ViewSonic has announced a new 28" 4K monitor that has a 3840 x 2160 resolution. The monitor, called the VX2880ml, is built with a TN panel that has a static contrast ratio of 1000:1. It has a brightness of about 300 cd/m2, and a 5 ms response time. Viewing angles are 170 degrees along the horizontal plane, while the vertical viewing angle is 160 degrees. ViewSonic indicated that connectivity on the monitor will be achieved by an MHL-enabled HDMI port, DisplayPort, and a mini DisplayPort interface. Unfortunately, the company did not say which versions these are. Also built into the monitor are two 2 W speakers.
"As 4K content continues to emerge and entertainment and other demanding visual applications become more progressive, there is a compelling need for premium UHD resolution displays," said Kenneth Mau, senior product marketing manager at ViewSonic Corp. "To satisfy 4K content developers, graphic designers, CAD, and other advanced applications requiring an extreme high resolution, the VX2880ml 4K resolution display delivers the highest level of details in an affordable yet stunning form factor."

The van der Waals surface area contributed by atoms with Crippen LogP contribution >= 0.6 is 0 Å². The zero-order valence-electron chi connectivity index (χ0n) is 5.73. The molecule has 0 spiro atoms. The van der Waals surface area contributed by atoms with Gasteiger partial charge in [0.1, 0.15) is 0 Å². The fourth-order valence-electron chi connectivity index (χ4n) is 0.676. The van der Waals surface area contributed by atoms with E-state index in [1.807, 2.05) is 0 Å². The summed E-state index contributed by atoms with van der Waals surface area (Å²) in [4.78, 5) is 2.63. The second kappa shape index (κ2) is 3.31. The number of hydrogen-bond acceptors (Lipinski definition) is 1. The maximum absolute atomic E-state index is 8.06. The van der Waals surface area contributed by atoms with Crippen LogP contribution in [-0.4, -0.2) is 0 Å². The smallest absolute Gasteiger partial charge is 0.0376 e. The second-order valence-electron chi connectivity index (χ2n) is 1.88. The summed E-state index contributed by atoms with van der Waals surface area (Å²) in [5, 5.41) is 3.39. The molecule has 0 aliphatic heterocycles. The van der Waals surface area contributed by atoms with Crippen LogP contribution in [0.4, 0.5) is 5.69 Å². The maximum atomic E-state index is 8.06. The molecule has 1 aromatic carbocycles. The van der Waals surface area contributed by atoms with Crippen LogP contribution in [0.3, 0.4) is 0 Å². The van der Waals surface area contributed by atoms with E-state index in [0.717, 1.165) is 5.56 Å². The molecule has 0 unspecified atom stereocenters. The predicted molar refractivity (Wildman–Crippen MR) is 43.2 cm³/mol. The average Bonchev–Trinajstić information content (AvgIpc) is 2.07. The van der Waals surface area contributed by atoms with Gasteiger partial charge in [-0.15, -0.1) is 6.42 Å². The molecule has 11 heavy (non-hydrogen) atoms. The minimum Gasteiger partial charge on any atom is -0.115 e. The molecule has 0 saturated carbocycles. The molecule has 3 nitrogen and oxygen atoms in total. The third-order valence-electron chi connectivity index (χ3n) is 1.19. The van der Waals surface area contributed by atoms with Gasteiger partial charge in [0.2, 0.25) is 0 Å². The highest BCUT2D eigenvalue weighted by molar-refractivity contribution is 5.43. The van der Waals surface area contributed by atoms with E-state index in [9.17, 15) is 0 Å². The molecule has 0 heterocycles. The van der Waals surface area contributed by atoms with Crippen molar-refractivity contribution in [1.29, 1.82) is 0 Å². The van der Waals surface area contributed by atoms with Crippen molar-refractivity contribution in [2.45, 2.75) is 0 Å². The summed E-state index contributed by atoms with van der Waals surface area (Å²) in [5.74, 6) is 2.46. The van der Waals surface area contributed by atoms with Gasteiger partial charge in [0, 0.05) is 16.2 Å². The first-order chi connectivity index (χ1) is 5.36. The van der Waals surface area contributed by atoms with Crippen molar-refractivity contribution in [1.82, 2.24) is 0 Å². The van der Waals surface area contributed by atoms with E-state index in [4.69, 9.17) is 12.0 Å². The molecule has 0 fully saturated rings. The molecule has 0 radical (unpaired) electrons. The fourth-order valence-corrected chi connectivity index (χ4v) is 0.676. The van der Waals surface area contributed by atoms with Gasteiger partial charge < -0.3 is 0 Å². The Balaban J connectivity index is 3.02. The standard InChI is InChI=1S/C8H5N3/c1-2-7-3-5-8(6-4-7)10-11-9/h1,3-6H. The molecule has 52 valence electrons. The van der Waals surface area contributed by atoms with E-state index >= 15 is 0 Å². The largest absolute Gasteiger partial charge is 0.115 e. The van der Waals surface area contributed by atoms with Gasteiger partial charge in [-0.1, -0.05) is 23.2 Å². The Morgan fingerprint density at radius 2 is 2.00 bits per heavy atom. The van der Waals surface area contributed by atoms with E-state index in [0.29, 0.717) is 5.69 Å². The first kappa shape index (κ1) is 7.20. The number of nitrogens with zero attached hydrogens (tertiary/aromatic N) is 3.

All in all, this certainly won't be the best 4K monitor out there, but if your main focus is obtaining massive desktop real estate, this one might be worth having a look at if it's competatively priced.
MSRP pricing for the monitor is set at $831 with availability slated for the end of July.
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Eh, sometimes people just don't care. Especially if it's just a work monitor. Same thing with laptop speakers. If you can afford a laptop, you can afford speakers for it. But, they're built in, and they're shitty, but they work. They suffice for what 99% of consumers need.
it might be just because of this; I see two options:
1: you don't care about sound but you want to be able to hear "something" when you watch the occasional youtube video - the integrated speakers reduce the clutter a bit
2: you care about sound and unless you have very expensive speakers integrated, you'll buy your own anyway (hence no need to waste money for mid-tier speakers)
These cards can handle just fine, if you turn AA off. Luckily such a high pixel density renders AA pretty redundant. Especially once we get more 4K 24" monitors.